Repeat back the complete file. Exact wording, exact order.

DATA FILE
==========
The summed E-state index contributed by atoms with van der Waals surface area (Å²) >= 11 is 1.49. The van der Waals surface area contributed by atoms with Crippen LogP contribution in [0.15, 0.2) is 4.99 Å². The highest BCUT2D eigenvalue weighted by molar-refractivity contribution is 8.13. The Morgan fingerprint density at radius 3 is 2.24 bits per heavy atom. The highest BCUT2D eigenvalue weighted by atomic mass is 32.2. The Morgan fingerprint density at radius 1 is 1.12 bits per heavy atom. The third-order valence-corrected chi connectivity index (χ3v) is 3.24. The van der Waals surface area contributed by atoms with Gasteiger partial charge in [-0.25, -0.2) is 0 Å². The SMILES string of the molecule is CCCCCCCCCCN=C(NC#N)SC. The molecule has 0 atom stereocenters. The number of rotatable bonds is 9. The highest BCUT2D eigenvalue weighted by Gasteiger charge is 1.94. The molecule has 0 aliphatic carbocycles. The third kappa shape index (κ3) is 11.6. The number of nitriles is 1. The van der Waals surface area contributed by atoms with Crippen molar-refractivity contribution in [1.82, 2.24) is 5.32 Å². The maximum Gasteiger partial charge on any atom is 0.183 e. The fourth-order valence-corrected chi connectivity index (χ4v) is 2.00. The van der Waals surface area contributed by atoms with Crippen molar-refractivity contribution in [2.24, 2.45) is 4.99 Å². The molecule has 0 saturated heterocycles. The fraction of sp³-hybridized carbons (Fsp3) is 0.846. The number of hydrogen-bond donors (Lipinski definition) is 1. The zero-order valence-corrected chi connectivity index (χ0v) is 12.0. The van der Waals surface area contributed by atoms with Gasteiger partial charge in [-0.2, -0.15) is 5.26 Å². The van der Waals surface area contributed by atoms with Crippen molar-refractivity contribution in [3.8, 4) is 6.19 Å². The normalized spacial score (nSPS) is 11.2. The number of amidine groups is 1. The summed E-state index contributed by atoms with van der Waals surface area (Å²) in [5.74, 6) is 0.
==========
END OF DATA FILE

The summed E-state index contributed by atoms with van der Waals surface area (Å²) >= 11 is 1.49. The van der Waals surface area contributed by atoms with Crippen LogP contribution in [0.15, 0.2) is 4.99 Å². The highest BCUT2D eigenvalue weighted by molar-refractivity contribution is 8.13. The Morgan fingerprint density at radius 3 is 2.24 bits per heavy atom. The highest BCUT2D eigenvalue weighted by atomic mass is 32.2. The Morgan fingerprint density at radius 1 is 1.12 bits per heavy atom. The third-order valence-corrected chi connectivity index (χ3v) is 3.24. The van der Waals surface area contributed by atoms with Gasteiger partial charge in [-0.25, -0.2) is 0 Å². The SMILES string of the molecule is CCCCCCCCCCN=C(NC#N)SC. The molecule has 0 atom stereocenters. The number of rotatable bonds is 9. The highest BCUT2D eigenvalue weighted by Gasteiger charge is 1.94. The molecule has 0 aliphatic carbocycles. The third kappa shape index (κ3) is 11.6. The number of nitriles is 1. The van der Waals surface area contributed by atoms with Crippen molar-refractivity contribution in [1.82, 2.24) is 5.32 Å². The maximum Gasteiger partial charge on any atom is 0.183 e. The fourth-order valence-corrected chi connectivity index (χ4v) is 2.00. The van der Waals surface area contributed by atoms with Crippen molar-refractivity contribution in [2.24, 2.45) is 4.99 Å². The molecule has 0 saturated heterocycles. The fraction of sp³-hybridized carbons (Fsp3) is 0.846. The number of hydrogen-bond donors (Lipinski definition) is 1. The zero-order valence-corrected chi connectivity index (χ0v) is 12.0. The van der Waals surface area contributed by atoms with Gasteiger partial charge in [-0.2, -0.15) is 5.26 Å². The van der Waals surface area contributed by atoms with Crippen molar-refractivity contribution in [3.8, 4) is 6.19 Å². The normalized spacial score (nSPS) is 11.2. The number of amidine groups is 1. The summed E-state index contributed by atoms with van der Waals surface area (Å²) in [5.74, 6) is 0.